MA, PhD, University of Minnesota
BA, Eastern Illinois University
Dr. Wicker’s interdisciplinary research focuses on the reception of Roman art in Scandinavia during the Early Medieval Period. She is especially interested in how Late Roman medallions inspired stamped gold pendants known as bracteates, which were worn by elite women across northern Europe. Wicker has collaborated with a contemporary goldsmith to reconstruct early medieval jewelry techniques and publishes on gender in archaeology, female infanticide during the Viking Age, Germanic animal-style art, and runic literacy. She has co-edited three books on gender and archaeology, most recently Situating Gender in European Archaeologies (Budapest: Archaeolingua, 2010).
Recent and upcoming presentations
In 2011–2012, Wicker presented a keynote lecture at the “Workshop Workshop: The Elusive Smithies” at the Center for Baltic and Scandinavian Archaeology (ZBSA), Schloß Gottorf, Schleswig, Germany, and lectured at Lund University in Sweden. In May 2012, she traveled to Greece to participate in the second year of the Getty Foundation Seminar on The Arts of Rome’s Provinces, after visiting Roman sites in Britain with the seminar in 2011.
In the fall of 2012, she will present an invited paper at the annual meeting of the European Association of Archaeologists in Helsinki, Finland, and will deliver a keynote address at the conference on “Generations and Traditions: How Design Moves Forward” at the University of St. Thomas. In June 2013, she will present a refereed paper at the Eleventh Workshop of the International Network Impact of Empire on “Rome and the Worlds Beyond Roman Frontiers,” held at New York University.
Wicker’s 2011–2012 publications
“Christianization, Female Infanticide, and the Abundance of Female Burials at Viking Age Birka in Sweden,” Journal of the History of Sexuality 21:2 (2012): 245–262.
“Nimble-fingered Maidens in Scandinavia: Women as Artists and Patrons,” pp. 865–902 in Reassessing Women’s Roles as ‘Makers’ of Medieval Art and Architecture, vol. 2, edited by Therèse Martin. Leiden: Brill, 2012.
“‘The Four Smiths’ and the Replication of Bracteate Techniques,” pp. 33–44 in Det 61. Internationale Sachsensymposion 2010 in Haderslev, Danmark (Arkæologi i Slesvig/Archäologie in Schleswig, Sonderband) edited by Linda Boye et al. Neumünster: Wachholtz, 2011.
“Would There Have Been Gothic Art without the Vikings? The Contribution of Scandinavian Medieval Art,” Medieval Encounters 17 (2011): 198–229. Reprinted in Confronting the Borders of Medieval Art, edited by Jill Caskey, Adam S. Cohen, and Linda Safran. Leiden: Brill, 2011.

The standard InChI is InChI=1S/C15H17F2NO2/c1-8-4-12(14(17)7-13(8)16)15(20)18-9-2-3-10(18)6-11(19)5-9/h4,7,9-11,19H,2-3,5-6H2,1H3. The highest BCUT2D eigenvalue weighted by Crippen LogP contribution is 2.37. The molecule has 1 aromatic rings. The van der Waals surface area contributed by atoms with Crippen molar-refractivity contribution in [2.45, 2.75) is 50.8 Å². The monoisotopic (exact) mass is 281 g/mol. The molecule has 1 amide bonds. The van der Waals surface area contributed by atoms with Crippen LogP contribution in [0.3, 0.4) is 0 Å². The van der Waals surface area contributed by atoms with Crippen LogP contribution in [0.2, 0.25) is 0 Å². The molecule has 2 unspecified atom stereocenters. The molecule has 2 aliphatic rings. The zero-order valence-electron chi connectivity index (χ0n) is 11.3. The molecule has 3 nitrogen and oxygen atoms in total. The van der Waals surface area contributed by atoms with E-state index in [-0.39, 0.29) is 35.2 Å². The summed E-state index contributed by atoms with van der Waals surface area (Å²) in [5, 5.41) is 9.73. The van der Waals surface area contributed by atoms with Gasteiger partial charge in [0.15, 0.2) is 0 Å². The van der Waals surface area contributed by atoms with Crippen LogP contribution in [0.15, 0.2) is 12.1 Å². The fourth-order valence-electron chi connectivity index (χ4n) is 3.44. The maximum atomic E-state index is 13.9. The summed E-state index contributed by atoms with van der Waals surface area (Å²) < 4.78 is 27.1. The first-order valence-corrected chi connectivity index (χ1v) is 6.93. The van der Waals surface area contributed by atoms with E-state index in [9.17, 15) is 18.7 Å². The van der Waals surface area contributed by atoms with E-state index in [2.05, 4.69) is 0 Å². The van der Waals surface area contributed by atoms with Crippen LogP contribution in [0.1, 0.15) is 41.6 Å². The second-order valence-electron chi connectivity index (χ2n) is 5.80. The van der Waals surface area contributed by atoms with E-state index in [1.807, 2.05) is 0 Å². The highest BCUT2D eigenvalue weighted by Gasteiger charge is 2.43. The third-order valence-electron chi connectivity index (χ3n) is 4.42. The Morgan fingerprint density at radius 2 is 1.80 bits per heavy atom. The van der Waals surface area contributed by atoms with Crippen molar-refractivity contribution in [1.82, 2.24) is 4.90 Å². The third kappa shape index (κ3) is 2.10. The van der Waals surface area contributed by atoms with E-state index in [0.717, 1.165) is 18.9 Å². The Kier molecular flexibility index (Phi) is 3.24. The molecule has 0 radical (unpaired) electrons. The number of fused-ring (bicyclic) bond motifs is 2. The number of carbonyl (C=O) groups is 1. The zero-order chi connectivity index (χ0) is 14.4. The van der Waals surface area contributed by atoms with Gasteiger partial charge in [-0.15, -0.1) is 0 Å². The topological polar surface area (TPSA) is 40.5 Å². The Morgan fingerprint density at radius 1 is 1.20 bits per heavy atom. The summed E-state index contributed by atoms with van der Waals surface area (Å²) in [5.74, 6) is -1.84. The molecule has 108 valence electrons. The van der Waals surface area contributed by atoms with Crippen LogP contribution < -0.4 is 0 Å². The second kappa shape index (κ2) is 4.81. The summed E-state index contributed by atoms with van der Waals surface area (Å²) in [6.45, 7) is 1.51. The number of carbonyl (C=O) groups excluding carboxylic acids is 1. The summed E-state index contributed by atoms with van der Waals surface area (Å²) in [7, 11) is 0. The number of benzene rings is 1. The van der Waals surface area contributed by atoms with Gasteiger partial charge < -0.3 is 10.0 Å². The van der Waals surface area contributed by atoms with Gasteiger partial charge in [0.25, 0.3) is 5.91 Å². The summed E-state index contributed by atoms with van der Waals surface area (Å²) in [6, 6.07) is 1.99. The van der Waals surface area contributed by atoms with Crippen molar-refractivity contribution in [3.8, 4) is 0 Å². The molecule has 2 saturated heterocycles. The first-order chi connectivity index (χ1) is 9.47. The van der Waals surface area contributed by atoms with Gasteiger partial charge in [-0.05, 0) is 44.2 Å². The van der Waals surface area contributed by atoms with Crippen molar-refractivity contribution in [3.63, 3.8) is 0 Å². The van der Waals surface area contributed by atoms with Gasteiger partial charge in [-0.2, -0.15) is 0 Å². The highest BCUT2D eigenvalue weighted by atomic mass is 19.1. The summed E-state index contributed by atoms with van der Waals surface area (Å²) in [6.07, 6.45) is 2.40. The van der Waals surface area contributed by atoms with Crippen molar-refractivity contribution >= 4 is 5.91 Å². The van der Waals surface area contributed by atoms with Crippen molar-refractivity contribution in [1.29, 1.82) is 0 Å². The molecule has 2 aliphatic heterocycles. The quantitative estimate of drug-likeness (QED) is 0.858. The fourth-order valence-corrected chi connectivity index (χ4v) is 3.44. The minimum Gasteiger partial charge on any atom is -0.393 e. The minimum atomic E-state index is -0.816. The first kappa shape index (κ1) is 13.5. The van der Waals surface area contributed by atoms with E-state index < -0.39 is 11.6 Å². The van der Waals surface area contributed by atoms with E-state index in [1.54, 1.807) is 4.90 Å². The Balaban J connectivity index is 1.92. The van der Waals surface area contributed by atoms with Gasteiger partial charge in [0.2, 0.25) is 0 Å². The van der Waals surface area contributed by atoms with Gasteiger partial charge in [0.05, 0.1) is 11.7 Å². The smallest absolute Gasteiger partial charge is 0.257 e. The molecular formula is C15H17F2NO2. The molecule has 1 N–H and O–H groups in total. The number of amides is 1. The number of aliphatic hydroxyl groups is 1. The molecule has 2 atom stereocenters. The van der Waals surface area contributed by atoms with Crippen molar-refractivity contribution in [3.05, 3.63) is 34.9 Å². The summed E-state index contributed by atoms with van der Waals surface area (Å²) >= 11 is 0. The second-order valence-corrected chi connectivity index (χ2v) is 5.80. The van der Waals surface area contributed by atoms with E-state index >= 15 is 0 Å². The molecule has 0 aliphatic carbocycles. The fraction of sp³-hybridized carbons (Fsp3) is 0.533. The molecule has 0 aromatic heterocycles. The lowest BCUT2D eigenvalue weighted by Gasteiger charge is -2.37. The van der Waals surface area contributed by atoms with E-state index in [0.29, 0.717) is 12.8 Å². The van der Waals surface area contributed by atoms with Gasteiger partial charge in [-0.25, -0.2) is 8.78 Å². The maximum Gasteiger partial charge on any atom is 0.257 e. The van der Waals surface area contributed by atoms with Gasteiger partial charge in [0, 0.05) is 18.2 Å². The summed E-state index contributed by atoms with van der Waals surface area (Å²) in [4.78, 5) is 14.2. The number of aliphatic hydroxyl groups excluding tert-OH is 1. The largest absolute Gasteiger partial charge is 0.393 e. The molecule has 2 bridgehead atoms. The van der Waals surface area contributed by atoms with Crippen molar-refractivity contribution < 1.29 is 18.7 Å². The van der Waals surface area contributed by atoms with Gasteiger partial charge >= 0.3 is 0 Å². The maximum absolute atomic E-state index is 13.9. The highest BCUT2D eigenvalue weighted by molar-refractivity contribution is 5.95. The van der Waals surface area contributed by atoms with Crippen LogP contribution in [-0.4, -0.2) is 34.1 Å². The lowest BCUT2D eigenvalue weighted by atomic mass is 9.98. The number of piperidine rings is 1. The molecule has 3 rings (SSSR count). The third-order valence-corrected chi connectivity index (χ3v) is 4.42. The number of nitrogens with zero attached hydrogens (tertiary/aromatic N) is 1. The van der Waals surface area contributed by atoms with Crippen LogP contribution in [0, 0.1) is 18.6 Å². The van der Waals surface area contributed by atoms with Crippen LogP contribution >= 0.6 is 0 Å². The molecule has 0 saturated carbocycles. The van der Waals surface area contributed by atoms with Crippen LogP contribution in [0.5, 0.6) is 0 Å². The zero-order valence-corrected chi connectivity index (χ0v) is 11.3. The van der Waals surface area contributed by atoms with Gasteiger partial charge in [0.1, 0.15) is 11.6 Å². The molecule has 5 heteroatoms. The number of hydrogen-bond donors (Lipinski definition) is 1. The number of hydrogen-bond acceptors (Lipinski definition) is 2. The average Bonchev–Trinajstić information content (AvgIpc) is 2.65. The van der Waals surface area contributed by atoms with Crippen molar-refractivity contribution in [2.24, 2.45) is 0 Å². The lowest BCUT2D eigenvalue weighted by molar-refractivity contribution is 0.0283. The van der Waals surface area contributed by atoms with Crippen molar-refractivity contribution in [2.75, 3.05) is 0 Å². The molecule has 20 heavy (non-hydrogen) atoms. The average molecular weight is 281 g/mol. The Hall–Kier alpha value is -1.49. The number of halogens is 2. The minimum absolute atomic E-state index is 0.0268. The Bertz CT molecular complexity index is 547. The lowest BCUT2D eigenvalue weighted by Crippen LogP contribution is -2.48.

Summary of honors, fellowships, and grants
Wicker has been a Visiting Professor at Uppsala University and is the first woman elected to foreign membership in the Philosophical-historical Section of the Royal Society of Humanities at Uppsala, Sweden. She also was named the first (and only) American chosen for membership in the Sachsensymposion, an international archaeological society.
Her research has been supported by fellowships from the American Council of Learned Societies, the National Endowment for the Humanities, the Getty Foundation, the American-Scandinavian Foundation and the Samuel H. Kress Foundation, as well as grants from the American Philosophical Society, the American Numismatic Society, and the International Research and Exchanges Board (IREX), and several Scandinavian sources.
Service to professional societies
Wicker currently is President of the Society of Historians of Scandinavia and serves on the Runic Advisory Group for the International Symposium on Runes and Runic Inscriptions. She recently completed service on the Executive Council of The Medieval Academy of America and has also served on the boards of the International Center of Medieval Art and the Society for the Advancement of Scandinavian Study.
Before coming to Oxford, Mississippi, as Chair of the Department of Art, Wicker was Director of the Scandinavian Studies Program and Professor of Art History at Minnesota State University, Mankato. She has participated in archaeological excavations in Germany and Sweden, including the Viking Age trading center of Birka. After completing an undergraduate double major in art history and three-dimensional art studio, she went to the University of Minnesota where she received her M.A. in art history and Ph.D. in interdisciplinary Ancient Studies, with an individualized program encompassing Scandinavia art history, archaeology, and philology.
The medieval classes that Dr. Wicker will be teaching this year are Viking Art and Archaeology in the fall of 2012, and Early Medieval Art and Archaeology during the spring of 2013.
Courses at The University of Mississippi:
AH 101 Introduction to Art (not for art or art history majors)
AH 101 Introduction to Art (Honors)
AH 332 Early Christian, Byzantine, and Islamic Art
AH 334 Early Medieval Art and Archaeology (cross-listed with Anth 332)
AH 336 Viking Art and Archaeology (cross-listed with Anth 336)
AH 338 Romanesque and Gothic Art
AH 401 Research and Writing in Art
AH 530 Medieval Art (for graduate students)